89. Simple Carbohydrates (sugars)
    Complex Carbohydrates (starches and fiber)
    2 Main Carbohydrates in Food
  90. Simple Carbohydrates
    • Monosaccharides
    • Disaccharides
  91. Monosaccharides
    • Glucose
    • Fructose
    • Galactose
  92. Glucose
    • Found in fruits, vegetables, honey
    • “Blood sugar” – used for energy, essential
  93. Fructose
    • “Fruit sugar”
    • Found in fruits, honey, corn syrup
  94. Galactose
    Found as part of lactose in milk
  95. Complex Carbohydrates
    Polysaccharides
  96. Polysaccharides
    • Starch
    • Glycogen
    • Dietary Fiber
  97. Starch
    • Long chains of glucose units
    • Amylose
    • Amylopectin
  98. Amylose
    Straight chains
  99. Amylopectin
    Branched chains
  100. Glycogen
    • Body makes this
    • Highly branched chains of glucose units
    • Body’s storage form of carbohydrate in muscles and liver
  101. Dietary Fiber
    • Can’t digest (get 0 calories from this – if you can’t digest a food, the food doesn’t get into your blood stream, therefore you don’t gain calories)
    • Chains of monosaccharides
    • - Short chains
    • - Long chains
  102. Soluble Fiber
    • Found in oats, legumes (dried peas and beans)
    • Lowers blood cholesterol
  103. Insoluble Fiber
    • Found in grains, vegetables
    • Increases GI transit (moves food through GI faster)
    • - Prevents constipation
  104. Carbohydrate Digestion
    • End products of this digestion:
    • Monosaccharides: glucose, fructose, galactose
    • - Absorbed into bloodstream
    • Fibers are not digested (zero calories), excreted in feces
  105. Carbohydrate Intake
    • 45-65% of kilocalories
    • Daily value (for 2,000 kcal) = 300 grams
    • Dietary guidelines
    • - Moderate sugar intake
    • - Variety of grains, fruits, and vegetables
  106. High Sugar Intake
    • Low nutrient content
    • Contributes to tooth decay
    • If excess kcal, contributes to obesity
  107. High Fiber Intake
    • Better control of blood glucose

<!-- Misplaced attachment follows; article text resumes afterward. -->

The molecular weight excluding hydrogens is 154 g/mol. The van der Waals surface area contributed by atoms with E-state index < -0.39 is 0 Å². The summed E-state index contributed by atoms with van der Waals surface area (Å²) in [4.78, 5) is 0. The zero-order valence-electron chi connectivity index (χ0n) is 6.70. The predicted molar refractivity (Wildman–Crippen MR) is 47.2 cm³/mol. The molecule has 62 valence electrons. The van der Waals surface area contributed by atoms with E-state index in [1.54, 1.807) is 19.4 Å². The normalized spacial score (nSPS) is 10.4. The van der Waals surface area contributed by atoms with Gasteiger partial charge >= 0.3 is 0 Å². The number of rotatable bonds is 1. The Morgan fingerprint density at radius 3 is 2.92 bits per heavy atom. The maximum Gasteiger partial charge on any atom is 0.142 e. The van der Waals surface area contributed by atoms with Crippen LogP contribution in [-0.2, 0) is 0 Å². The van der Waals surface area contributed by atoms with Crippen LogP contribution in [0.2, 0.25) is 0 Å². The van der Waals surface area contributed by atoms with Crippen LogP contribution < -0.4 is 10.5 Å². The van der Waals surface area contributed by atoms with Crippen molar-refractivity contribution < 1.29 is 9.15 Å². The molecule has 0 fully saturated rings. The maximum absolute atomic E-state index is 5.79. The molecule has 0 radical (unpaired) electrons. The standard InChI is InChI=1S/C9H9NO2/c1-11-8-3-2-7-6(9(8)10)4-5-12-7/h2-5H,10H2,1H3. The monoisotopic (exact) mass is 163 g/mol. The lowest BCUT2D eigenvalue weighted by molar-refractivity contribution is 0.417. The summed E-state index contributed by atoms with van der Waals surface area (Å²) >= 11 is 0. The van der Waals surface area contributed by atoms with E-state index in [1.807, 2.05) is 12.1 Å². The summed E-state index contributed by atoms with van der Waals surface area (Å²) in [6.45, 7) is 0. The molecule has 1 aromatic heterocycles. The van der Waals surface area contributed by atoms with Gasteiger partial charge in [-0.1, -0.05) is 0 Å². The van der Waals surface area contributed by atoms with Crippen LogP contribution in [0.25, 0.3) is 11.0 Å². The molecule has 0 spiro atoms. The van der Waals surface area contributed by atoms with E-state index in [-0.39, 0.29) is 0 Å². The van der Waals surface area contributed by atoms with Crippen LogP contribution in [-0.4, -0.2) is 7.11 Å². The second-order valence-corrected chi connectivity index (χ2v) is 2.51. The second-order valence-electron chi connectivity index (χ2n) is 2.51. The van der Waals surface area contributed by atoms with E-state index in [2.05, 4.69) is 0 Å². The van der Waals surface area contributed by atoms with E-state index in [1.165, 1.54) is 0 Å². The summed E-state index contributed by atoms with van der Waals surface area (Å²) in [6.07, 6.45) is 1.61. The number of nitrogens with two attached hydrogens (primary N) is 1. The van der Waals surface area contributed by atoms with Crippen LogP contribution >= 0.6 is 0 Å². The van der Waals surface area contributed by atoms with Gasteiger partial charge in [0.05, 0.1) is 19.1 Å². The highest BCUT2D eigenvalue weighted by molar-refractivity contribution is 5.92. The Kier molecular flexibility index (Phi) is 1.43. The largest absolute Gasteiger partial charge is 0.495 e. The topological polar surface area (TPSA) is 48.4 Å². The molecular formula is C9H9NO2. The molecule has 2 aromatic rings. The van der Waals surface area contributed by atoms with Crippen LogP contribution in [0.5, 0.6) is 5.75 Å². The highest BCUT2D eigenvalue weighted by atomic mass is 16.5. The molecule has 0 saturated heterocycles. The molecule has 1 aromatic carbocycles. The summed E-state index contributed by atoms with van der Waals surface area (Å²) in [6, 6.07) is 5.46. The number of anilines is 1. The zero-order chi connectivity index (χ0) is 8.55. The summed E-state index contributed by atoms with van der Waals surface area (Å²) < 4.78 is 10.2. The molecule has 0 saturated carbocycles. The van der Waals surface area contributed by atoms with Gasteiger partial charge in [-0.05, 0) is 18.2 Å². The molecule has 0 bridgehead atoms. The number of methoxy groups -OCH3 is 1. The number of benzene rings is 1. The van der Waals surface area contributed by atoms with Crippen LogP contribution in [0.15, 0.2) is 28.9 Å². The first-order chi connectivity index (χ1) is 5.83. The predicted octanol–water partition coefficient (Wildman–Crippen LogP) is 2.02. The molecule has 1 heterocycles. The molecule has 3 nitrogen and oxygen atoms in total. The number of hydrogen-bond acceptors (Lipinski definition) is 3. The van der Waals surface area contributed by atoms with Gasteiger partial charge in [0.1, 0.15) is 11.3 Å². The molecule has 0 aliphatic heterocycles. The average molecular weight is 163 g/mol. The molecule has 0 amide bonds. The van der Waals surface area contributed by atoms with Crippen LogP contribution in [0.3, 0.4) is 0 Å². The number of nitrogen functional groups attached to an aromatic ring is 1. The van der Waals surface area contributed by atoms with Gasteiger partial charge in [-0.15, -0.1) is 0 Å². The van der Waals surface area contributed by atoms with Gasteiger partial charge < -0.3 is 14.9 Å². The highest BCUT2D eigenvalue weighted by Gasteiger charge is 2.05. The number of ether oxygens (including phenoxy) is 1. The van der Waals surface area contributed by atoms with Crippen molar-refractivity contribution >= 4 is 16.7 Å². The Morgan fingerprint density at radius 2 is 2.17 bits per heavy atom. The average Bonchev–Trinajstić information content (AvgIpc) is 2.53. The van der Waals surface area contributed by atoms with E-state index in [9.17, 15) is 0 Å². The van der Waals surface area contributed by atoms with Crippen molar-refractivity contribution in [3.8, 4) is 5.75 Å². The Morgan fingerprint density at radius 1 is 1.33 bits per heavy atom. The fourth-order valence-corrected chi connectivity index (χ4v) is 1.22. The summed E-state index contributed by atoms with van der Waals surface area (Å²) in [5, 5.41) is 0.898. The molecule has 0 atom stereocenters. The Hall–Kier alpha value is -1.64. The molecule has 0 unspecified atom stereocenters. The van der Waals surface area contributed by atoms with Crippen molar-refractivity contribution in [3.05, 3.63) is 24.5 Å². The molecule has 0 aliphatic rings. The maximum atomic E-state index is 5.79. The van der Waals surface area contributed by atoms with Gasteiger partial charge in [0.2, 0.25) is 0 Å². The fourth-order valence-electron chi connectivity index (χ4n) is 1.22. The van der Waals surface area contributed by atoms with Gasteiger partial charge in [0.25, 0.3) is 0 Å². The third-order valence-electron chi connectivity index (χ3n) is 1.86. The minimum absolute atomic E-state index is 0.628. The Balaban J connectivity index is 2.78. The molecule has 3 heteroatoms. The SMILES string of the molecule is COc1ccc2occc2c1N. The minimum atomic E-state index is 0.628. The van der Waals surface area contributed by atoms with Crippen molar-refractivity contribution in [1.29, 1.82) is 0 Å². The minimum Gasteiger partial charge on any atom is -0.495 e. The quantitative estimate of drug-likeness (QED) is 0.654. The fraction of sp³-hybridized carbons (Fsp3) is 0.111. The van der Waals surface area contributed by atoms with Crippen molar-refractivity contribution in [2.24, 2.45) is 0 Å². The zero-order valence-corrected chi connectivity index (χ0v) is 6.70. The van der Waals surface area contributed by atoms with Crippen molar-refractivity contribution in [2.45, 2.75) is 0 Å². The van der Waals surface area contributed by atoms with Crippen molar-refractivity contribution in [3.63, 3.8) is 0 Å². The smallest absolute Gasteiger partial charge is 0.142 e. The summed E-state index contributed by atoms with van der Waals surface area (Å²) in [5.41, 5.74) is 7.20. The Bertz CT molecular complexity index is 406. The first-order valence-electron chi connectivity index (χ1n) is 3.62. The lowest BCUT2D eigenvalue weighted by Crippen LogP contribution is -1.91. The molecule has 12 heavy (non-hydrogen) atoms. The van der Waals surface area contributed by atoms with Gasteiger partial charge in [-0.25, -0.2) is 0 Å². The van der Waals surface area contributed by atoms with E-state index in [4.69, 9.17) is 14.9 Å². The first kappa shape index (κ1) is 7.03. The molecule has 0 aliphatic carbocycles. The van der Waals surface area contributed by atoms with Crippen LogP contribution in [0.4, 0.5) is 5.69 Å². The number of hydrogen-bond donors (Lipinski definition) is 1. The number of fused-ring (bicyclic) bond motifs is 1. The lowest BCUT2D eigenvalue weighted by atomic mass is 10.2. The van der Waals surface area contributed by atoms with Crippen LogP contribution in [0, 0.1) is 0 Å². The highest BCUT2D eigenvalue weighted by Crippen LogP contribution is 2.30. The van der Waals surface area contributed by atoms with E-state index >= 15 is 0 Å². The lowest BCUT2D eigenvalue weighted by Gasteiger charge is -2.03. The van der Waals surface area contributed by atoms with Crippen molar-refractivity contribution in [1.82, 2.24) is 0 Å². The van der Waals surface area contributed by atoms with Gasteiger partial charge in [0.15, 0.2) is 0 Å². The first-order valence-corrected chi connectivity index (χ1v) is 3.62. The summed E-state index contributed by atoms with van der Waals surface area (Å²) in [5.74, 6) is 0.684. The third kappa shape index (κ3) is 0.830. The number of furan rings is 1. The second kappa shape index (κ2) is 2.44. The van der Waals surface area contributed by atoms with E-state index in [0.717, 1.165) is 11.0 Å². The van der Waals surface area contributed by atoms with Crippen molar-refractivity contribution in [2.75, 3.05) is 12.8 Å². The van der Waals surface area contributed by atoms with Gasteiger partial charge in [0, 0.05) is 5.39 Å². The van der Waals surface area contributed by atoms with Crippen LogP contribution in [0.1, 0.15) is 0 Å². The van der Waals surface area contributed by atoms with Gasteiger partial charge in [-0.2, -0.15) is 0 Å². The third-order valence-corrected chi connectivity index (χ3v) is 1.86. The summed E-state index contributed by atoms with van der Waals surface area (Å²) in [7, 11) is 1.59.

• Reduced risk of heart disease
    • Healthier GI functioning
  108. Sugar
    • As an additive, this may...
    • Enhance flavor
    • Provide fuel for fermentation (bread, beer, wine)
    • Act as a preservative (jams)
    • Balances acidity of tomato and vinegar-based products
  109. Lactase
    enzyme that digests disaccharide lactose
  110. Lactose Intolerance
    • Symptoms: bloating, gas, diarrhea
    • Causes: lactase deficiency or decreased lactase activity, or damage of intestinal villi by disease
    • Prevalence

    Only 30% of adults worldwide can digest lactose thru out their lifespan
  111. Dietary Changes for Lactose Intolerance
    • Low lactose dairy products, e.g. aged cheese and yogurt are ok
    • Must limit milk, ice cream
    • Can use Lactaid milk, lactase pills
    • Other calcium sources: Ca-fortified orange juice, soymilk, canned sardines or salmon with bones
  112. Glycemic Index
    • Classifies foods based on their potential to raise blood glucose levels
    • Expressed as a percentage of the response of glucose (glucose = 100%)
    • High glycemic index foods trigger sharp rise in blood glucose
  113. Glycemic Index is Infected by:
    • Type of carbohydrate
    • Cooking process
    • Presence of fat or fiber
  114. Triglycerides
    1 glycerol + 3 fatty acids
  115. Saturated Fats
    • No double bonds
    • Solid at room temperature
    • Usually of animal origin
    • Food sources: butter, lard
    • Exceptions: Coconut oil, palm oil
    • - From plants
  116. Monounsaturated Fats
    • One double bond
    • Liquid at room temperature, but will become solid if refrigerated
    • Food sources: olive oil, canola oil, peanut oil, sesame oil
  117. Polyunsaturated Fats
    • 2 or more double bonds
    • Liquid at room temperature or refrigerator temperature
    • Usually of plant origin
    • Food source: corn oil, safflower oil
    • Omega-3
    • Omega-6
  118. Omega-6
    • Found in vegetable oils and meats
    • Serve as raw material for the production of eicosanoids in the body
    • EFA deficiency symptoms
    • - Growth retardation, reproductive failure, nerve problems
    • - Uncommon, but if have chronic disease, may become deficient
    • - Most common form of fat in food and in body
  119. Phospholipids
    • Similar to Triglyceride
    • Contains phosphate and nitrogen